We were grateful to James Hamilton-Paterson for his generous discussion of our books (LRB, 1 September). However, we were startled by his suggestion that The Ice Museum and The Idea of North could most usefully be discussed through comparison with Barry Lopez’s Arctic Dreams. The books are about very different landscapes and themes. Lopez writes about the history and wildlife of the Arctic. He is concerned in particular with the region from Bering Strait in the west to Davis Strait in the east, an area stretching across Alaska and Canada. The Idea of North tries to write about the imaginative responses of the art and literature of Europe, Japan and China, from the distant past to the present, to the concept of ‘North’. The ‘North’ of the book is therefore geographically wide-ranging: in some contexts, Milan is a ‘North’. It is stated explicitly in the opening pages that it is not a book about the Arctic. The Ice Museum aims to discuss the uses of the classical myth of Thule in northern European writing, political movements and cartography. The book is about Britain, the Baltic States, Germany, Iceland and Norway; Canada and Alaska are not among its concerns. Neither book aims at a Lopez-style account of the Arctic. Equally, Arctic Dreams does not offer an account of the myth of Thule or the idea of ‘North’. Hamilton-Paterson explains that he does not really care for the North and much prefers the Far East: an Eastern analogy might be comparing books about the myth of Shangri-La or the idea of ‘East’ to a history of the physical geography of Japan.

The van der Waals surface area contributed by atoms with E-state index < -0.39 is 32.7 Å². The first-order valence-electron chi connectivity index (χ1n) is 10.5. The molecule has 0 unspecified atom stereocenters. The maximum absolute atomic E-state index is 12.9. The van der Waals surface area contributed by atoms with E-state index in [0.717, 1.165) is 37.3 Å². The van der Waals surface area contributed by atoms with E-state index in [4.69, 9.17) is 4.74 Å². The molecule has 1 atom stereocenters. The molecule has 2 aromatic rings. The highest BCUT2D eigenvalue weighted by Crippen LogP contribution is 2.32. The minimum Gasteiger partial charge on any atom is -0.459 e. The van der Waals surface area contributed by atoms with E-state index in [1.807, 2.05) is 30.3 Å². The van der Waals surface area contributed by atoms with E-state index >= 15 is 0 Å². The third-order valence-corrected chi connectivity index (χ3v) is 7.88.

Peter Davidson & Joanna Kavenna